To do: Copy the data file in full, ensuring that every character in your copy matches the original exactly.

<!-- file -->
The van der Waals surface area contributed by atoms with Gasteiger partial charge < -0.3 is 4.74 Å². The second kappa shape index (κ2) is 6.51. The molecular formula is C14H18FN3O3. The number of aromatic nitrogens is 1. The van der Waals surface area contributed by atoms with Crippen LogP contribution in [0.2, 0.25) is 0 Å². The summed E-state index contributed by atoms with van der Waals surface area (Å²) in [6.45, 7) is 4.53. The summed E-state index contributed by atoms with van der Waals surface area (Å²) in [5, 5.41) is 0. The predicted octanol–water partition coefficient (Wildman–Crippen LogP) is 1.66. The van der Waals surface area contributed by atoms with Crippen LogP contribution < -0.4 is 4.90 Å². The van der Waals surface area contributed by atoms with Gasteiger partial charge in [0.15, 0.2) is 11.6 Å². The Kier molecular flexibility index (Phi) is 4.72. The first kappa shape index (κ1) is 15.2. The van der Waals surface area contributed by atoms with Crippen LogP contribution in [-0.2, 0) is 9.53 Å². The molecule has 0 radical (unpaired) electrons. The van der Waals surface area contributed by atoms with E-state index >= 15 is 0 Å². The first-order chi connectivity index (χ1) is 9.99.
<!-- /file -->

The van der Waals surface area contributed by atoms with Gasteiger partial charge < -0.3 is 4.74 Å². The second kappa shape index (κ2) is 6.51. The molecular formula is C14H18FN3O3. The number of aromatic nitrogens is 1. The van der Waals surface area contributed by atoms with Crippen LogP contribution in [0.2, 0.25) is 0 Å². The summed E-state index contributed by atoms with van der Waals surface area (Å²) in [6.45, 7) is 4.53. The summed E-state index contributed by atoms with van der Waals surface area (Å²) in [5, 5.41) is 0. The predicted octanol–water partition coefficient (Wildman–Crippen LogP) is 1.66. The van der Waals surface area contributed by atoms with Crippen LogP contribution < -0.4 is 4.90 Å². The van der Waals surface area contributed by atoms with Gasteiger partial charge in [0.15, 0.2) is 11.6 Å². The Kier molecular flexibility index (Phi) is 4.72. The first kappa shape index (κ1) is 15.2. The van der Waals surface area contributed by atoms with Crippen LogP contribution in [-0.2, 0) is 9.53 Å². The molecule has 0 radical (unpaired) electrons. The van der Waals surface area contributed by atoms with E-state index >= 15 is 0 Å². The first-order chi connectivity index (χ1) is 9.99.